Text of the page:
The Cheshire cat answered that yes, he would emerge the conqueror in his next war, but it would bring about his downfall as a consequence. The king puffed himself up with anger, and not only accused the cat of lying but also then insisted the cat return with him to live out his crime as his personal soothsayer. Of course the cat said no. Such a request is naturally impossible and ridiculous, but this king lived in a world inside his mind, outside of the rules that others yielded to.. He demanded and screamed, and eventually cajoled and bribed, but still the cat said no. Finally, the king, incensed at being denied, left the pool and the valley.
Upon his arrival in his kingdom, this king waged a war on Cheshire. With fire and arrows and fury, he set his resources and armies on Cheshire like a hound on a fox den, and laid waste to the magical place. Every cat was hunted down and destroyed. The more beautiful ones the king commanded to be skinned and their pelts hung in his halls. The beauty of that valley was scorched and made ugly. Kittens were caught, tortured and drowned. And the most terrible thing in all this anger and murder, as every man would who had been sent there would tell, was that the Cheshire cats, already knowing their fate, did not fight back. And so it was not truly a war, but a holocaust.
And so, this world of magic lost of its most precious gems. As predicted by the offending cat, the king won his war, but those he ruled, as well as those who neighboured him, were so disgusted by this act of wanton vengeance and murder, that they revolted against him. He was toppled form his throne and his pride with him, and was skinned alive as he had done to the Cheshire cats. But Cheshire and its cats were lost forever, and though the country had never loved them, they mourned.
Hope is a strange and difficult thing and almost never takes the forms we desire or expect. It glimmers, like a firefly on a black night sky. For far away from the ruins of Cheshire, a small shape makes its way across the unfamiliar terrain. It is a Cheshire kitten. His fur is unkempt and stained with ash, so its colour is more that of a normal cat than a Cheshire. He has bright yellow eyes that will turn purple with time. His paws are large, possibly indicating that one day he will be much larger than he is now. His claws do not retract, and he leaves scars in the dirt and scrapes on the stones. He is alone, and the only thing he hears is the last prediction of his parents;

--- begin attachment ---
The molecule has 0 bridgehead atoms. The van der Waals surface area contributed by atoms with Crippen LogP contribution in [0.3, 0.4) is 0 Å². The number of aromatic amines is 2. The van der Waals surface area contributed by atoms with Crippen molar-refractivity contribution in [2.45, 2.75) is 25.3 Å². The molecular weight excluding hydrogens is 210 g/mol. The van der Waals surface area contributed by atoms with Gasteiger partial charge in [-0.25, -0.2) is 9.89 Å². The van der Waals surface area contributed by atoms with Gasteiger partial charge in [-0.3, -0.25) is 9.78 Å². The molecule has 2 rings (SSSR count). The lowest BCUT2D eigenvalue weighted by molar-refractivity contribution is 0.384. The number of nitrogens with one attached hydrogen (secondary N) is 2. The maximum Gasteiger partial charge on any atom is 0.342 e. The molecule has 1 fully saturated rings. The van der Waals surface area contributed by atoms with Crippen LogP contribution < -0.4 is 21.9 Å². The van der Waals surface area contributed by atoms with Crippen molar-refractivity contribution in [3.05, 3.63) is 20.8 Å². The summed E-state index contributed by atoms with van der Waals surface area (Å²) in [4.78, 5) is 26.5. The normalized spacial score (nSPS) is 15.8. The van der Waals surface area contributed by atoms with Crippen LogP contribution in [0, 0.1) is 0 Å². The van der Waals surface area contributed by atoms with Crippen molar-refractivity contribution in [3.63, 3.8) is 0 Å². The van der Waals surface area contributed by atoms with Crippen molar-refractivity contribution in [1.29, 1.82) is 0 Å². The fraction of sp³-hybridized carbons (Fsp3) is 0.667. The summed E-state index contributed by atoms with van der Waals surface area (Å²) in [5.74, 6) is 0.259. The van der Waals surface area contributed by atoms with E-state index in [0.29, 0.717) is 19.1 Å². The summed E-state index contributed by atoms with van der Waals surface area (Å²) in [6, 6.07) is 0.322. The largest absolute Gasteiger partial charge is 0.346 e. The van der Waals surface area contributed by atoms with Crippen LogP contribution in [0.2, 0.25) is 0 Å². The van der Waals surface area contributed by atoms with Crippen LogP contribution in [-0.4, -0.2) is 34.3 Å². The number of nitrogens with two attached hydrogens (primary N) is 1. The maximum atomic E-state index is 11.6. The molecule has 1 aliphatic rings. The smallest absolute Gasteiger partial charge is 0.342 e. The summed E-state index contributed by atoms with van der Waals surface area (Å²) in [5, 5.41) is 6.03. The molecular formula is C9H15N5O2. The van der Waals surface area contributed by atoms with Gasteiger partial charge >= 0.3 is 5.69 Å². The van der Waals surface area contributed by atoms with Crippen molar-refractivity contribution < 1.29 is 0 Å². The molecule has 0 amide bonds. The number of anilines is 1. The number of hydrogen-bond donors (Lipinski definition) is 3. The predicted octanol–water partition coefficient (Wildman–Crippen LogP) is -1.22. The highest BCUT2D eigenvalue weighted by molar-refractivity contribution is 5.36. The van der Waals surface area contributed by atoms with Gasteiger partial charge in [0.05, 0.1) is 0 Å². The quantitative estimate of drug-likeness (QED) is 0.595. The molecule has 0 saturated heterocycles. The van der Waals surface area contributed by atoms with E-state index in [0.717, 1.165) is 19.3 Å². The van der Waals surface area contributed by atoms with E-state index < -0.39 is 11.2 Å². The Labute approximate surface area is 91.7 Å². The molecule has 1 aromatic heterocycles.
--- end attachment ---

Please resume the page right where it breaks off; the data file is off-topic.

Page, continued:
"We are all to die, but you alone must survive."
And so he walks on, to a destination far from this land, to a place where none have heard of Cheshire or is magical soothsaying cats. He knows he must go there, because he is a Cheshire cat, and the magic that made him he takes with him. He knows that the thread of his life is part of a greater tapestry.
But he is also just a kitten, a baby of his kind. And for the first time in the history of Cheshire, a Cheshire cat is away from its homeland, away from the constant source of nourishment for his mind. The grief of the murder of his parents and siblings and people weigh heavily on his young shoulders. The knowledge that he is completely unique and completely alone the world seeps into his mind and heart like cold black ink.
And so the last surviving Cheshire cat walks on, with the roots of madness beginning their insidious growth.